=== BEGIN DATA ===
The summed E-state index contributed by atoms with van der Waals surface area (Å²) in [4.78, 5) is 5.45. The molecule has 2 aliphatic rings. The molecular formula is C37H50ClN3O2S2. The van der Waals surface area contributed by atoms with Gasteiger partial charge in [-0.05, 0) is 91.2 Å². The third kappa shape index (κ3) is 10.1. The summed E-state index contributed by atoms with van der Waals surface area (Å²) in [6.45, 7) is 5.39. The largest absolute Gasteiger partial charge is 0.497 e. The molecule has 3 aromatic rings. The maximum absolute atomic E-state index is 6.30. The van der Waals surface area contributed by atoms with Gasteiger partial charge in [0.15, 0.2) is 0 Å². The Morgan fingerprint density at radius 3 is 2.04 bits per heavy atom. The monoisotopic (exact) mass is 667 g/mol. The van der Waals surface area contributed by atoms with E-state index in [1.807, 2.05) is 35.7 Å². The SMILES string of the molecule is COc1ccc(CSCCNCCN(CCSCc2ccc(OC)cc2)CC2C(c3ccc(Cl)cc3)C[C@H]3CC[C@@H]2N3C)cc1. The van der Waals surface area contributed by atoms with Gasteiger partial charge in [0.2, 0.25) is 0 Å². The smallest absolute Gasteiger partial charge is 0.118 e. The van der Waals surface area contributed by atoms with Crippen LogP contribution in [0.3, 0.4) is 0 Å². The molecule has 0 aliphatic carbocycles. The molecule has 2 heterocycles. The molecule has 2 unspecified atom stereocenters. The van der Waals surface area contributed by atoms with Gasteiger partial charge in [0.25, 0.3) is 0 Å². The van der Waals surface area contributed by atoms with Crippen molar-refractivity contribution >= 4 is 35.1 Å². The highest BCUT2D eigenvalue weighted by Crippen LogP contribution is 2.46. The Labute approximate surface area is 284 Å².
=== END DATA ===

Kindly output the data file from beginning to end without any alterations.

The summed E-state index contributed by atoms with van der Waals surface area (Å²) in [4.78, 5) is 5.45. The molecule has 2 aliphatic rings. The molecular formula is C37H50ClN3O2S2. The van der Waals surface area contributed by atoms with Gasteiger partial charge in [-0.05, 0) is 91.2 Å². The third kappa shape index (κ3) is 10.1. The summed E-state index contributed by atoms with van der Waals surface area (Å²) in [6.45, 7) is 5.39. The largest absolute Gasteiger partial charge is 0.497 e. The molecule has 3 aromatic rings. The maximum absolute atomic E-state index is 6.30. The van der Waals surface area contributed by atoms with Gasteiger partial charge in [0.15, 0.2) is 0 Å². The Morgan fingerprint density at radius 3 is 2.04 bits per heavy atom. The monoisotopic (exact) mass is 667 g/mol. The van der Waals surface area contributed by atoms with E-state index in [1.807, 2.05) is 35.7 Å². The SMILES string of the molecule is COc1ccc(CSCCNCCN(CCSCc2ccc(OC)cc2)CC2C(c3ccc(Cl)cc3)C[C@H]3CC[C@@H]2N3C)cc1. The van der Waals surface area contributed by atoms with Gasteiger partial charge in [0.2, 0.25) is 0 Å². The smallest absolute Gasteiger partial charge is 0.118 e. The van der Waals surface area contributed by atoms with Crippen LogP contribution in [0.3, 0.4) is 0 Å². The molecule has 0 aliphatic carbocycles. The molecule has 2 heterocycles. The molecule has 2 unspecified atom stereocenters. The van der Waals surface area contributed by atoms with Gasteiger partial charge in [0.25, 0.3) is 0 Å². The van der Waals surface area contributed by atoms with Crippen molar-refractivity contribution >= 4 is 35.1 Å². The highest BCUT2D eigenvalue weighted by Crippen LogP contribution is 2.46. The Labute approximate surface area is 284 Å².